By Jake Donovan
It’s been a busy week for news, be it big stories, no-shows or false alarms. Sneaking into the headlines on Wednesday afternoon was the announcement of former bantamweight titlist Yonnhy Perez electing to call it a career at age 33 after just six active years into the sport.
The news was first revealed on the Twitter account of Frankie Espinoza Jr, whose father Frank Sr. guided Perez’ career.
“Former bantamweight World Champion Yonnhy Perez has decided to retire from boxing,” read Espinoza Jr’s tweet. The message followed updates on another bantamweight in his stable, current unbeaten star Abner Mares who was in the gym preparing for an April 21 bout with Eric Morel.
Mares and Perez met for the bantamweight belt back in May ’10. Perez was making the first defense of the belt he won seven months prior from Joseph King Kong Agbeko, while Mares was making his first run at a title of any kind. The two were good friends going in, but waged war for 12 rounds only to fight to a stalemate.
The bout marked the last time Perez would leave the ring with his unbeaten record still intact, though while also beginning the first leg of a three-fight winless streak. Back-to-back lopsided losses followed, first conceding his crown to Agbeko in their Dec. ’10 rematch and then being manhandled by former titlist Vic Darchinyan four months later in their cut-shortened bout.
Perez hadn’t fought since that fight, which will be a year come April. Rather than take the slow road back to title contention, the humble Colombian warrior simply decided to walk away altogether.
“It a tough decision for me. But I feel it's the right one to make,” Perez told Boxingscene.com late Wednesday evening, leaving the game with a mark of 20-2-1 (14KO). “I have given so much to boxing and I am grateful. But I no longer have that desire to fight on anymore."
“In boxing if you don't give it your all you can get hurt. So with that said, I am announcing my retirement.”
The writing was on the wall as far back as his rematch with Agbeko late in 2010. The bout served as the main event of a bantamweight doubleheader marketed as the opening round of the Showtime Bantamweight Tournament. Perez was favored to repeat his success from a year prior, but those closest to him expressed genuine concern over his mental state.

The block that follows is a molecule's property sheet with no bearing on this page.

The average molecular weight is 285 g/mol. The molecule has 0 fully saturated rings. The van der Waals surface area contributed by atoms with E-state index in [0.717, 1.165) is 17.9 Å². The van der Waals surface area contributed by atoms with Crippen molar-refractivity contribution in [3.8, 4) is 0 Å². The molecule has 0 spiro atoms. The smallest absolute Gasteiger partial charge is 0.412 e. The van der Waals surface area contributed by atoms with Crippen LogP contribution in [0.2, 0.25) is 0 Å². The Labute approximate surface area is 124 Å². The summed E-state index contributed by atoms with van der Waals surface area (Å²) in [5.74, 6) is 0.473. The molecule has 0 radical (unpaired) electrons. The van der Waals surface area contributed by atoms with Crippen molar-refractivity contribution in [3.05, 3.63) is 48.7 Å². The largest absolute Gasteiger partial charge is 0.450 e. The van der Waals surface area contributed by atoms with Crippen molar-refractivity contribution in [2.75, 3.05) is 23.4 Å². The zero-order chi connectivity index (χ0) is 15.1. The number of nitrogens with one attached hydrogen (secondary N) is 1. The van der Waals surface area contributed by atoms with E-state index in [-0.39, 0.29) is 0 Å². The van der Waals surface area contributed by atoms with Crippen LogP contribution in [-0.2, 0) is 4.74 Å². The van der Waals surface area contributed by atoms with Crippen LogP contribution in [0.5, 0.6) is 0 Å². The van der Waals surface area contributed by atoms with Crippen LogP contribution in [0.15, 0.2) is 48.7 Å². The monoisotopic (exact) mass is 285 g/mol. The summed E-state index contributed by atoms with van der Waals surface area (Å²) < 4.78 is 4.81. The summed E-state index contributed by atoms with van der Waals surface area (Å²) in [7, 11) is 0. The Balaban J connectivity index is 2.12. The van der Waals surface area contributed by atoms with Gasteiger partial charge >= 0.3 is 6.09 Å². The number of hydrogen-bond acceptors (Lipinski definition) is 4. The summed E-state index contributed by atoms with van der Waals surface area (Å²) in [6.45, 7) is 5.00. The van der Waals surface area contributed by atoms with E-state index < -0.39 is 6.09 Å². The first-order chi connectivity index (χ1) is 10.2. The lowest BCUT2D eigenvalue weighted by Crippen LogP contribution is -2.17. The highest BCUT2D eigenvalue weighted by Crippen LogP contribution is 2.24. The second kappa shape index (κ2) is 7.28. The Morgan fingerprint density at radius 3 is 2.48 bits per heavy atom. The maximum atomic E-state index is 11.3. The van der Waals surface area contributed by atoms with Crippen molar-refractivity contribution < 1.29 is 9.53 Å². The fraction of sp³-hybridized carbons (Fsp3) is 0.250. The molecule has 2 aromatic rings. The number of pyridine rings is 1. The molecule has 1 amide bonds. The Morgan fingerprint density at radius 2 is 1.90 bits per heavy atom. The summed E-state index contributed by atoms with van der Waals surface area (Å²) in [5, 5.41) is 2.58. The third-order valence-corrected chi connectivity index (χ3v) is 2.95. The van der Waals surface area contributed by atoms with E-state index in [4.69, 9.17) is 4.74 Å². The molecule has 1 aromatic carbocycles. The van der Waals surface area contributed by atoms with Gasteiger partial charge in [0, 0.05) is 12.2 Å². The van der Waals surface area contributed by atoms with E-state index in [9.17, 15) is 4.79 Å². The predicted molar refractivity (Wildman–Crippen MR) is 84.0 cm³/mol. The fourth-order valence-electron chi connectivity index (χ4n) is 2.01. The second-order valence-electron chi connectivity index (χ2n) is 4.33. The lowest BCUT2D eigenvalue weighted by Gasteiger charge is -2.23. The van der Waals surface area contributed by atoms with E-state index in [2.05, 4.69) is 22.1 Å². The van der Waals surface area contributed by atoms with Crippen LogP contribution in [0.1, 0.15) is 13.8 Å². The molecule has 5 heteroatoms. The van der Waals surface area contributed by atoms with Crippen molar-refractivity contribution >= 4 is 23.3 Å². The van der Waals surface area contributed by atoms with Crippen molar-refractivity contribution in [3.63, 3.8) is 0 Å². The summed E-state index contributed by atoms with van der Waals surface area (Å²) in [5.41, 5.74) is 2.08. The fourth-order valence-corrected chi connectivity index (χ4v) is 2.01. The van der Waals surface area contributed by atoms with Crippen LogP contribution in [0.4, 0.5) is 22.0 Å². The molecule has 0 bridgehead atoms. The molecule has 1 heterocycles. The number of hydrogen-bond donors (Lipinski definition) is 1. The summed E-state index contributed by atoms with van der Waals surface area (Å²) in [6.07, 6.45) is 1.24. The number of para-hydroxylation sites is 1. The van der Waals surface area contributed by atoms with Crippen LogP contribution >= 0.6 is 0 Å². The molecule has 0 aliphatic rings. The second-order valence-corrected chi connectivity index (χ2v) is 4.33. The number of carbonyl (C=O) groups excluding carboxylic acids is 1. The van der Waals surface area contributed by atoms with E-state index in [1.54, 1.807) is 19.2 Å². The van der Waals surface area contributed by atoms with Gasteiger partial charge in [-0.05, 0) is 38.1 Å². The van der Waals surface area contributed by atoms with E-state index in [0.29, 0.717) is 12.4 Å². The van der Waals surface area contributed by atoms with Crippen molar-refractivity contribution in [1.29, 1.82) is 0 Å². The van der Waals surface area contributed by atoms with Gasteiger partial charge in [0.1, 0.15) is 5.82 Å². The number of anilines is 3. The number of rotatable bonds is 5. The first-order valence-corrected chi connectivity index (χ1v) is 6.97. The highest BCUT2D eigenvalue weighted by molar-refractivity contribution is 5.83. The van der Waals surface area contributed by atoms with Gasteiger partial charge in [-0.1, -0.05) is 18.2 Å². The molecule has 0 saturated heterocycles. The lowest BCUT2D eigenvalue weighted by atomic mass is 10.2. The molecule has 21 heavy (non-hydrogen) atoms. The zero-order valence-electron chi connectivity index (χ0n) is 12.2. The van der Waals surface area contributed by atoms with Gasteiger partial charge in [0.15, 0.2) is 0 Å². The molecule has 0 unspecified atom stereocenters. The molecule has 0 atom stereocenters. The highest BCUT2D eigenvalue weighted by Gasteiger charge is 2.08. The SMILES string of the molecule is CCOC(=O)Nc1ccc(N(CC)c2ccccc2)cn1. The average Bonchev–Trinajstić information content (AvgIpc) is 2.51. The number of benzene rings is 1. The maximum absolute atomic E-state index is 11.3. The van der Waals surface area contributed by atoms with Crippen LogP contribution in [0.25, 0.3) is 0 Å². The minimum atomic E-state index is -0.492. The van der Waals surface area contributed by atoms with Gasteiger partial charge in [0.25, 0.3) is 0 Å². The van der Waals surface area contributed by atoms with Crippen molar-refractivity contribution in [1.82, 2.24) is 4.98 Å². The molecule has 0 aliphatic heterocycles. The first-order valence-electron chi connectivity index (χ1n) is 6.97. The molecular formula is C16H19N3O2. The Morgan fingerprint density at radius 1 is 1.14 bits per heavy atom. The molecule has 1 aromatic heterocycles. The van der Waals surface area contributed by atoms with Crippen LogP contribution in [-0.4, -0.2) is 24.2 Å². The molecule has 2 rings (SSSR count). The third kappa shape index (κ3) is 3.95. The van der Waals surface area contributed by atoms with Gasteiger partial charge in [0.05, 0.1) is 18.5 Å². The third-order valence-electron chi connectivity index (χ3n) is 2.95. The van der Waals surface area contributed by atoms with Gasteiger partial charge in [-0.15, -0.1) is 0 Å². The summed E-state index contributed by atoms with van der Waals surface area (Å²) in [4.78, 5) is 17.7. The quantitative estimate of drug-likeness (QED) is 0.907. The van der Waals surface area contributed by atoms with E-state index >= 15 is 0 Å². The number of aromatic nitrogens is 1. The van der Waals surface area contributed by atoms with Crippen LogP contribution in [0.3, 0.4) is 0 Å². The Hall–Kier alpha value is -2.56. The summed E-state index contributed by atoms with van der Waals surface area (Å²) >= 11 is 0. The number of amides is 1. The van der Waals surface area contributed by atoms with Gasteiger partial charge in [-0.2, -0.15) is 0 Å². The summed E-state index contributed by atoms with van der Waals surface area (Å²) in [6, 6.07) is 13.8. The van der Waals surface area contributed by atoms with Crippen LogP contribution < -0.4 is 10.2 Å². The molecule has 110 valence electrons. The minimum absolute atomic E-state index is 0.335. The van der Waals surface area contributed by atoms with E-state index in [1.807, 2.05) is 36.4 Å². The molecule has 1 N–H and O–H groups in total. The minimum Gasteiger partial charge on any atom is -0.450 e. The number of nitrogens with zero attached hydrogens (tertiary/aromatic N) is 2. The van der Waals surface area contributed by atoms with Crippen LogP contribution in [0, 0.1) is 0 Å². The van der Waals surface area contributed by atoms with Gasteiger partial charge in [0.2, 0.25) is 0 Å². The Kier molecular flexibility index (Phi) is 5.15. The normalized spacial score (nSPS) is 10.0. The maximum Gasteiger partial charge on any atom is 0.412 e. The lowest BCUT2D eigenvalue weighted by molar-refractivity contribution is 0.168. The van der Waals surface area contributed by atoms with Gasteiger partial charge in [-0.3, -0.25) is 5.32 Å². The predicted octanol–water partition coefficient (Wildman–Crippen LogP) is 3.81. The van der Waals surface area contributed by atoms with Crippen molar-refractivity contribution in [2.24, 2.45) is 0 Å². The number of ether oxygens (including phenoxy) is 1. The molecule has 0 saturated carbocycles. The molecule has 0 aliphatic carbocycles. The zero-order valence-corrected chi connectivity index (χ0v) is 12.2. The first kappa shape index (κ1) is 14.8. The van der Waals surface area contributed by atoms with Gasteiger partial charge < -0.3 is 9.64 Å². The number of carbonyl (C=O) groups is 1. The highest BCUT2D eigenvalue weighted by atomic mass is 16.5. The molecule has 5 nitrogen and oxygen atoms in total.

“[N]ot to take anything away from Agbeko or make excuses for why Yonnhy lost – but he didn’t look the same in the fight that night,” commented Mares days after the Dec. ’10 fight. “He seemed disoriented. From the fighters meeting when he was crying because he missed his family – he wanted to get this over with. He’s had a tough run and hasn’t been home (to Colombia) since the first Agbeko fight. It’s a lot of tough fights in a row without seeing his family.”
It appeared as if Perez exited his prime almost as quickly as he hit his stride. Beginning with his come-from-behind knockout of Silence Mabuza in May ’09, Perez endured a string of five straight fights against top shelf competition in a span of less than two years. The Mabuza fight took place on the road in South Africa, with the rest of the run being held stateside.
Lost in between were his return visits to his family in Colombia, which he had been doing throughout his career since turning pro in 2005 after an amateur career boasting more than 200 fights. Following the career-defining win over Agbeko, Perez remained stateside – perhaps for far too long as he mentally burnt himself out.
Perez now gets to enjoy all the time he wants back home with those who love him most. In being able to sit back and relax, he also gets to reflect back and honor those who made it possible to provide a better way of life for his family.
"I would like to thank all my fans that supported me throughout the years,” acknowledges Perez. “I also have to thank my promoters Gary Shaw, Thompson Boxing, my trainer Danny Zamora and my manager Frank Espinoza.”
The praise is equally strong in return, as those closest to him appreciate everything he had to offer.
"We are very proud of Yonnhy and what he has accomplished throughout his career,” notes renowned boxing manager Frank Espinoza. “It's never an easy decision for a fighter to hang up his gloves. But Yonnhy will not only be remembered as great champion that gave his all in the ring, but an even greater person! Boxing will miss Yonnhy Perez.”
All Perez asks in the end is that he’s not judged by his last remaining days in the ring, but for his career as a whole – his accomplishments as well as his effort.
"I hope the fans will remember my fights and know I gave it my all for them.”
Jake Donovan is the Managing Editor of Boxingscene.com. Follow Jake on Twitter at twitter.com/JakeNDaBox or submit questions/comments to
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